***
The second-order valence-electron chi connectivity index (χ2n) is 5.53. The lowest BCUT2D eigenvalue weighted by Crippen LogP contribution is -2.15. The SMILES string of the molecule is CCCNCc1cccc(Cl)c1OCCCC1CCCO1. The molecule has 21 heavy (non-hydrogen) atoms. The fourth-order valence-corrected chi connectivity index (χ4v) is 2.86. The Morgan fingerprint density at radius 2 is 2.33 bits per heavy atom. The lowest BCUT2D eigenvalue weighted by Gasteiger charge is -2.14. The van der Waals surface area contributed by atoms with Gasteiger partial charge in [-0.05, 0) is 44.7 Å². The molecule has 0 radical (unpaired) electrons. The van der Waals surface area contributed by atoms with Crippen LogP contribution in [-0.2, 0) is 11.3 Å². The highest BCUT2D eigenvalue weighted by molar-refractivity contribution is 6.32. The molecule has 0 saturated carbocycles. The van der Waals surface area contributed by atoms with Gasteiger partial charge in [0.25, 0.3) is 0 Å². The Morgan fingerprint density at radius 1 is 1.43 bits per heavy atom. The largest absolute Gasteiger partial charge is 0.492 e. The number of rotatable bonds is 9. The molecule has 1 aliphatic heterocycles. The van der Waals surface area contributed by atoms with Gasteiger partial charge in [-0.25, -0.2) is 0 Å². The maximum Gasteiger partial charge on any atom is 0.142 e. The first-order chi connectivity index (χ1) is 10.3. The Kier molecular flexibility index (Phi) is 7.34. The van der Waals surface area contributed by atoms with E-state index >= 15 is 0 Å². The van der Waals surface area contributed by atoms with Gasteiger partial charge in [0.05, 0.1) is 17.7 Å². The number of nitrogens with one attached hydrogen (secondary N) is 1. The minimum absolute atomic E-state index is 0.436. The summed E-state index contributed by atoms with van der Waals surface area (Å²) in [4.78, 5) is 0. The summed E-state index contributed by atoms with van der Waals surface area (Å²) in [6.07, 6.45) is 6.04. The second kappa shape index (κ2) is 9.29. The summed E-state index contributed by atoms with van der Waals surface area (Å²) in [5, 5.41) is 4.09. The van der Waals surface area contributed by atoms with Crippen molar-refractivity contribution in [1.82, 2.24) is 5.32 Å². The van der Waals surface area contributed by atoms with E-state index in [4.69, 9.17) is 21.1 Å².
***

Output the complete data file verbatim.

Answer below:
The second-order valence-electron chi connectivity index (χ2n) is 5.53. The lowest BCUT2D eigenvalue weighted by Crippen LogP contribution is -2.15. The SMILES string of the molecule is CCCNCc1cccc(Cl)c1OCCCC1CCCO1. The molecule has 21 heavy (non-hydrogen) atoms. The fourth-order valence-corrected chi connectivity index (χ4v) is 2.86. The Morgan fingerprint density at radius 2 is 2.33 bits per heavy atom. The lowest BCUT2D eigenvalue weighted by Gasteiger charge is -2.14. The van der Waals surface area contributed by atoms with Gasteiger partial charge in [-0.05, 0) is 44.7 Å². The molecule has 0 radical (unpaired) electrons. The van der Waals surface area contributed by atoms with Crippen LogP contribution in [-0.2, 0) is 11.3 Å². The highest BCUT2D eigenvalue weighted by molar-refractivity contribution is 6.32. The molecule has 0 saturated carbocycles. The van der Waals surface area contributed by atoms with Gasteiger partial charge in [0.25, 0.3) is 0 Å². The Morgan fingerprint density at radius 1 is 1.43 bits per heavy atom. The largest absolute Gasteiger partial charge is 0.492 e. The number of rotatable bonds is 9. The molecule has 1 aliphatic heterocycles. The van der Waals surface area contributed by atoms with Gasteiger partial charge in [-0.25, -0.2) is 0 Å². The maximum Gasteiger partial charge on any atom is 0.142 e. The first-order chi connectivity index (χ1) is 10.3. The Kier molecular flexibility index (Phi) is 7.34. The van der Waals surface area contributed by atoms with E-state index >= 15 is 0 Å². The van der Waals surface area contributed by atoms with Gasteiger partial charge in [0.05, 0.1) is 17.7 Å². The number of nitrogens with one attached hydrogen (secondary N) is 1. The minimum absolute atomic E-state index is 0.436. The summed E-state index contributed by atoms with van der Waals surface area (Å²) in [4.78, 5) is 0. The summed E-state index contributed by atoms with van der Waals surface area (Å²) in [6.07, 6.45) is 6.04. The second kappa shape index (κ2) is 9.29. The summed E-state index contributed by atoms with van der Waals surface area (Å²) in [5, 5.41) is 4.09. The van der Waals surface area contributed by atoms with Crippen molar-refractivity contribution in [1.82, 2.24) is 5.32 Å². The van der Waals surface area contributed by atoms with E-state index in [4.69, 9.17) is 21.1 Å².